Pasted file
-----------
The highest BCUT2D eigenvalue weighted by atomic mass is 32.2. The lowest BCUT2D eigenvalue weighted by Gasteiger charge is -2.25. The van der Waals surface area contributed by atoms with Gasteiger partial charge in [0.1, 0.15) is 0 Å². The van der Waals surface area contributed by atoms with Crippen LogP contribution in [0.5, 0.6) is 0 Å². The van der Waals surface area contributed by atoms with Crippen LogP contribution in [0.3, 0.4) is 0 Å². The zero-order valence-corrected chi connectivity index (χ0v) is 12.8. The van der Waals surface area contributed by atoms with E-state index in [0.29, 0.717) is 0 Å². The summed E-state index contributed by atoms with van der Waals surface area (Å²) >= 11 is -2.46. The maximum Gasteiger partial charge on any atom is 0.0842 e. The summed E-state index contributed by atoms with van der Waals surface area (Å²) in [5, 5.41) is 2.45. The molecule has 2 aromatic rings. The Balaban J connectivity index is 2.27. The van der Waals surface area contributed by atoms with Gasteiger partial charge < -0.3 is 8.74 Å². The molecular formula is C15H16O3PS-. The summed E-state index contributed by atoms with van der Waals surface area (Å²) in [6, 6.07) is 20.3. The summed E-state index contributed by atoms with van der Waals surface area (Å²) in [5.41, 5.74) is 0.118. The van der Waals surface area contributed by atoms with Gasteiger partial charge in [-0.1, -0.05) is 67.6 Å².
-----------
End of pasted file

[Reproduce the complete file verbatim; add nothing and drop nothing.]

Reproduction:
The highest BCUT2D eigenvalue weighted by atomic mass is 32.2. The lowest BCUT2D eigenvalue weighted by Gasteiger charge is -2.25. The van der Waals surface area contributed by atoms with Gasteiger partial charge in [0.1, 0.15) is 0 Å². The van der Waals surface area contributed by atoms with Crippen LogP contribution in [0.5, 0.6) is 0 Å². The van der Waals surface area contributed by atoms with Crippen LogP contribution in [0.3, 0.4) is 0 Å². The zero-order valence-corrected chi connectivity index (χ0v) is 12.8. The van der Waals surface area contributed by atoms with E-state index in [0.29, 0.717) is 0 Å². The summed E-state index contributed by atoms with van der Waals surface area (Å²) >= 11 is -2.46. The maximum Gasteiger partial charge on any atom is 0.0842 e. The summed E-state index contributed by atoms with van der Waals surface area (Å²) in [5, 5.41) is 2.45. The molecule has 2 aromatic rings. The Balaban J connectivity index is 2.27. The van der Waals surface area contributed by atoms with Gasteiger partial charge < -0.3 is 8.74 Å². The molecular formula is C15H16O3PS-. The summed E-state index contributed by atoms with van der Waals surface area (Å²) in [6, 6.07) is 20.3. The summed E-state index contributed by atoms with van der Waals surface area (Å²) in [5.41, 5.74) is 0.118. The van der Waals surface area contributed by atoms with Gasteiger partial charge in [-0.1, -0.05) is 67.6 Å².